In a tournament in Santa Cruz in the early 1990s, I reached a drawn position against my second-round opponent. However, with a bishop and two pawns against a knight, he was reluctant to admit there was no win, so he played on ... and on ... and on. The game finally ended around 2:00 a.m., and I staggered home exhausted but too wound up to sleep for several hours.

Just in time for my first game the following day, I stumbled into the tournament hall, having got maybe two hours of sleep, and proceeded to lose horribly.

I didn't check, but I hope the same happened to my second-round opponent. :-S

Oct-30-13  Kikoman: <Player of the Day>

Rest In Peace Sir Oldrich Duras.

Premium Chessgames Member
  Penguincw: R.I.P. <POTD>: Oldrich Duras.
Dec-15-13  waustad: Seeing his name it struck me that he was better off than Poor Old Duras.
Feb-09-14  Karpova: Oldrich Duras won the Master tournament at the 4th Congress of the Czech Chess Federation in Plzn, mid-August 1911, ahead of Hromadka and Prokes.

Source: Page 335 of the November-December 1911 'Wiener Schachzeitung'

Complete result:

Feb-13-14  tranquilsimplicity: A wonderful player to include on a list of creative, aggressive, tactical, combinatorial players. This is when Chess was an art. Draws were shunned and arose incidentally rather than as a contrivance.#
Feb-22-14  Karpova: When travelling south, Duras stayed for 2 days in Vienna in November 1909, and played to consultation games. Duras played together with <J. Tartakower> (probably Savielly) and scored +1 -0 =1.

Source: 'Wiener Schachzeitung', April-May 1910, p. 146

Feb-22-14  Karpova: Duras visited the 'Societa scacchistica Triestina' (Trieste, Italy) from November 23 to December 2, 1909.

22-board Simul on November 24 saw Duras score +18 -2 =2 (lost to Badern and Horn, drew Brandmayr and Machnich).

20-board Simul on November 28 led only to +11 -5 =4 (lost to Brandmayr, Dr. Kern, Lutwak, Martin and Torre (!); drew Bezeg, O. Ebner von Ebenthal jr., Machnich and Schwarz).

There were also individual games, e. g. Nandor Müller og Hungary beat Duras on November 23.

There were also 4 individual games against Matteo Gladich:

1st game: Draw after 6 hours of play.

2nd game: Duras won after 5 hours of play.

3rd game: Gladich won after 11 hours of play.

4th game: Draw after 6 hours of play.

Source: 'Wiener Schachzeitung', May 1910, pp. 155-156

Premium Chessgames Member
  TheFocus: Rest in peace, Oldrich Duras!!
Premium Chessgames Member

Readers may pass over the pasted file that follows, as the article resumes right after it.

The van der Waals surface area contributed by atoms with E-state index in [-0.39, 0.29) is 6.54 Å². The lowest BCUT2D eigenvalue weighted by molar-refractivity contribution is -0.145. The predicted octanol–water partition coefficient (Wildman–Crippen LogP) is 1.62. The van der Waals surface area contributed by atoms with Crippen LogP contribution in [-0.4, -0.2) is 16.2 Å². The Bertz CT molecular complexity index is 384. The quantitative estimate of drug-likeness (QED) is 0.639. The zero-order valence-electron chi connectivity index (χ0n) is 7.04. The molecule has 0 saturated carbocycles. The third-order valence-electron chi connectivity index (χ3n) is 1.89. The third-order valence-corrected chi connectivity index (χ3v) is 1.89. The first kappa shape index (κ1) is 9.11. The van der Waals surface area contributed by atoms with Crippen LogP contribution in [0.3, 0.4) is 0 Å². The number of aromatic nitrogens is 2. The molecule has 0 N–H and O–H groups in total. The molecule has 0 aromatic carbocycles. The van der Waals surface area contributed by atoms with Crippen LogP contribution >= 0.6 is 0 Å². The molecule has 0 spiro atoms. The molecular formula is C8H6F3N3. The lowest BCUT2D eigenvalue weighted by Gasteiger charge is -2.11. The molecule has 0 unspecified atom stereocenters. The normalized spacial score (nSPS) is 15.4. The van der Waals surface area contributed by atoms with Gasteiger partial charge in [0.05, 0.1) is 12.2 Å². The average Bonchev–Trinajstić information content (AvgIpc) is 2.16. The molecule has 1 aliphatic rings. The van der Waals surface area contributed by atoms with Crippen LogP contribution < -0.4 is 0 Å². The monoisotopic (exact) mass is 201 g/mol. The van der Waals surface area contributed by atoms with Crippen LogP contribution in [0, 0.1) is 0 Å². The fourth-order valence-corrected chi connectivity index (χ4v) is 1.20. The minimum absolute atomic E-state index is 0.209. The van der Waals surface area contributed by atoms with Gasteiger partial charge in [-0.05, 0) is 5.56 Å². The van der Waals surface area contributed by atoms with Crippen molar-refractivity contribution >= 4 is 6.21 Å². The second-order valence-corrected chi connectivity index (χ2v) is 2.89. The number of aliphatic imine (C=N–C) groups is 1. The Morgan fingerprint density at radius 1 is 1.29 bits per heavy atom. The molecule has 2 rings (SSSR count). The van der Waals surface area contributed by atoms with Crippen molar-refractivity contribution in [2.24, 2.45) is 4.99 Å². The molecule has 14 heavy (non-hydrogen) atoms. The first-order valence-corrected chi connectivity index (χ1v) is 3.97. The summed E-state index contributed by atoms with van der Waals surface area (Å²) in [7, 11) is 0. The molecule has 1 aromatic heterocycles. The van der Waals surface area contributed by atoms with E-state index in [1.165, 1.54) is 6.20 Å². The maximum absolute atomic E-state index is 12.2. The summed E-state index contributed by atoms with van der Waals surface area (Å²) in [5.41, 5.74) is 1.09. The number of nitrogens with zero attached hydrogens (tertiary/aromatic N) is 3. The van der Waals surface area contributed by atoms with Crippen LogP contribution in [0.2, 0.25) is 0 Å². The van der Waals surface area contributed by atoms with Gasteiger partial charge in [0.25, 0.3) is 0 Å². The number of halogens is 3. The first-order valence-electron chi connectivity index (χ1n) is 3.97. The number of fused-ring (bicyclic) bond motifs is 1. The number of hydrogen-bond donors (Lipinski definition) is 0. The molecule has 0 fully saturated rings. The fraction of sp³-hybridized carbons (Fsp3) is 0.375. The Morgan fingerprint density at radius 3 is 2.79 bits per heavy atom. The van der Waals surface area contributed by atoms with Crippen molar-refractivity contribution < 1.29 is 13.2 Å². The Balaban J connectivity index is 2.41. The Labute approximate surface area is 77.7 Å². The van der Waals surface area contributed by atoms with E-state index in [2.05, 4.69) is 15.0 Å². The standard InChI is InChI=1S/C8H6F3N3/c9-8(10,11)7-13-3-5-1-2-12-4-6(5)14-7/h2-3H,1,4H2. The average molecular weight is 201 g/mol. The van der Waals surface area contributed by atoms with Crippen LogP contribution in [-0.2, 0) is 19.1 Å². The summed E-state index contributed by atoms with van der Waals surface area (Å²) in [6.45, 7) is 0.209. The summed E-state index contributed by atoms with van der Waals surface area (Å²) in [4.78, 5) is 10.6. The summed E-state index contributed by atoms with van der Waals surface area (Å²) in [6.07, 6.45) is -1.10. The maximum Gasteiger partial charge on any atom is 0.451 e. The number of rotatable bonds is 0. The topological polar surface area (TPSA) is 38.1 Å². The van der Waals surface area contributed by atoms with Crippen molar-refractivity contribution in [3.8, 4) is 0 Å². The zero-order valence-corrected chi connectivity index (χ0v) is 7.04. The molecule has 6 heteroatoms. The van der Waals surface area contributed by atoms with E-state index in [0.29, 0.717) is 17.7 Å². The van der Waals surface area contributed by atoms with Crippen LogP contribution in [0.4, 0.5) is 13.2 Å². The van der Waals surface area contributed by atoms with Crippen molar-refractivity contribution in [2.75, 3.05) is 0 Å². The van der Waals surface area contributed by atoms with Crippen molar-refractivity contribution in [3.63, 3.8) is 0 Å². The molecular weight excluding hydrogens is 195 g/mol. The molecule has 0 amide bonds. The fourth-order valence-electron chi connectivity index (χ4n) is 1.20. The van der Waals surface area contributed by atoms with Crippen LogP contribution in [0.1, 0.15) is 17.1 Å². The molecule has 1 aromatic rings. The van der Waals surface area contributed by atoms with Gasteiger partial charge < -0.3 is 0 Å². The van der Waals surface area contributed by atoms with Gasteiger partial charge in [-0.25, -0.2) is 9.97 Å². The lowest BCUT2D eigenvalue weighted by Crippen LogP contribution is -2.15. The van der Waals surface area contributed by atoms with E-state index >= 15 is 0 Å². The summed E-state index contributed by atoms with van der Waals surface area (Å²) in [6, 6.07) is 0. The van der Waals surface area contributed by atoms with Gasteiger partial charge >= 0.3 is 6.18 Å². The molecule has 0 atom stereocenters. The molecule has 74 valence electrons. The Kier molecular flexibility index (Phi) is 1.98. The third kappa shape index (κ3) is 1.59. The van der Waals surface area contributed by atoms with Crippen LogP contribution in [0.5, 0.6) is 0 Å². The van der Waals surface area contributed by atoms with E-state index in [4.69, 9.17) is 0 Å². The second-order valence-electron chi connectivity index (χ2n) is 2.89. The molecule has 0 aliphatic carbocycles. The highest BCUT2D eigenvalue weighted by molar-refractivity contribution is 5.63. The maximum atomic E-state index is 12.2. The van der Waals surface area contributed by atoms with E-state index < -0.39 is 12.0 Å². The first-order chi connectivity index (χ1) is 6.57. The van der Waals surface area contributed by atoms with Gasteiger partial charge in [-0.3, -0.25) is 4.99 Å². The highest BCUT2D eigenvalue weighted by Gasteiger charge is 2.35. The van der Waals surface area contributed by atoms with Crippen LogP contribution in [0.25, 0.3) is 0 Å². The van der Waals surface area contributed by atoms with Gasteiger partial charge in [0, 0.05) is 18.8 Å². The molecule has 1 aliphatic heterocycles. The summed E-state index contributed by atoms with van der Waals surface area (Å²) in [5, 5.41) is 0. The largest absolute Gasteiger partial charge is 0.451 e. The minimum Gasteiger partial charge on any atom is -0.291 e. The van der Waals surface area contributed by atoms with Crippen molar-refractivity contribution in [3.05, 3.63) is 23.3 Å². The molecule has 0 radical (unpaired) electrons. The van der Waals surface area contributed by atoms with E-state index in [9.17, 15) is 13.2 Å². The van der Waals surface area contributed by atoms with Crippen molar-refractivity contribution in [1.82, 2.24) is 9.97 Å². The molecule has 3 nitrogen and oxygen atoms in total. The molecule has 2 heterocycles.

thegoodanarchist: In the photo above, one can clearly see the silver chain he kept attached to his left (glass) eye.

He lived to be old, 74. Was he rich too?

Premium Chessgames Member
  thegoodanarchist: <<karpova>, Here is a nice win by Duras as White during one of his 1910 simul games:


1. ♖c1+ ♔b8 2. ♕b4+ ♔a8 3. ♗f3+! ♖xf3 4. ♕e4+! 1-0>

Ah, yes! ...Qxe4 allows the aesthetically pleasing 5.Rc8#

<The game finally ended around 2:00 a.m., and I staggered home exhausted but too wound up to sleep for several hours.>

This is one reason I don't really miss tournament play. I <always> got paired against those idiots.

In one tournament, my opponent kept playing with a king and 4 pawns against my king, 3 pawns, and Rook+Knight!

By the time he resigned, we had a grand total of 20 minutes to eat lunch before the next round. And since the venue was a library, that time included leaving the library to find a place to buy food.

Premium Chessgames Member
  SteinitzLives: Yes, I will say he was underrated. A 38 year career with only 99 currently known losses? Not too shabby. Some of his endgames were really great. He also did not draw very much, but I can't be sure if that's a good or bad thing until I play through a lot more of his games.
May-04-17  Paarhufer: <SteinitzLives: Yes, I will say he was underrated. A 38 year career with only 99 currently known losses?> His career basically ended already after 15 years with the Great War.
Premium Chessgames Member
  zanzibar: There's another photo of him circulating on the net, I believe it is a cropped version coming from this source:


Premium Chessgames Member
  zanzibar: It's curious, and in need of explanation, why such a strong player should essentially disappear from chess post-WW1, only to return in the mid-late-1930's.


Premium Chessgames Member
  zanzibar: Ah, within the early pages of commentary is this, unfortunately unsourced, explanation by Honza Cervenka:

Oldrich Duras (kibitz #4)


Premium Chessgames Member
  zanzibar: His bio should probably mention his editorship of the ACB's 5e Rice Gambit Supplement (1914) - which also is likely the source of <CG> portrait of him above (<CG>'s version being cropped):


Premium Chessgames Member
  zanzibar: Looks like <CG> has a fairly goodly slice of his games, i.e. ~430 vs. the 539 mentioned here:

<Jan Kalendovsky: The Complete Games of Oldrich Duras. The first book on Duras to appear in English. Career record, Tournaments and Matches tables, Biography, 539 games, Openings and Players index. 180 pages. Paperback. ISBN 1 901034 06 2. Chess Masters Series (3)>


Premium Chessgames Member
  zanzibar: <

[Event "casual"]
[Site "Brixen IT"]
[Date "1916.??.??"]
[Round "?"]
[White "Allies"]
[Black "Duras, Oldrich"]
[Result "0-1"]
[EventDate "1916.??.??"]
[Stub "fragment - ending"]
[FEN "

click for larger view


1...d4 2.Rb4 d2 3.Rc2 Qa6 4.b3 Qf1+ 5.Kb2 dxc3+ 6.Ka3 Qc1+ 7.Rxc1 dxc1=Q+ 8.Ka4 Bd7+ 9.Ka5 b6+ 10.Ka6 Qf1+ 11.Kb7 Bc6+ 12.Kxc8 Qa6+ 13. Kd8 Qd3+ 14.Kc7 Qd7+ 15.Kb8 Qb7# 0-1


From a 1941 newspaper:

(Duras made it a little harder on himself than it needed)


Premium Chessgames Member
  zanzibar: Ah, correction, Brixen is more likely in Austria.
Premium Chessgames Member
  freewheel: Brixen or Bressanone is a town in South Tyrol in northern Italy, located about 40 kilometres (25 mi) north of Bolzano.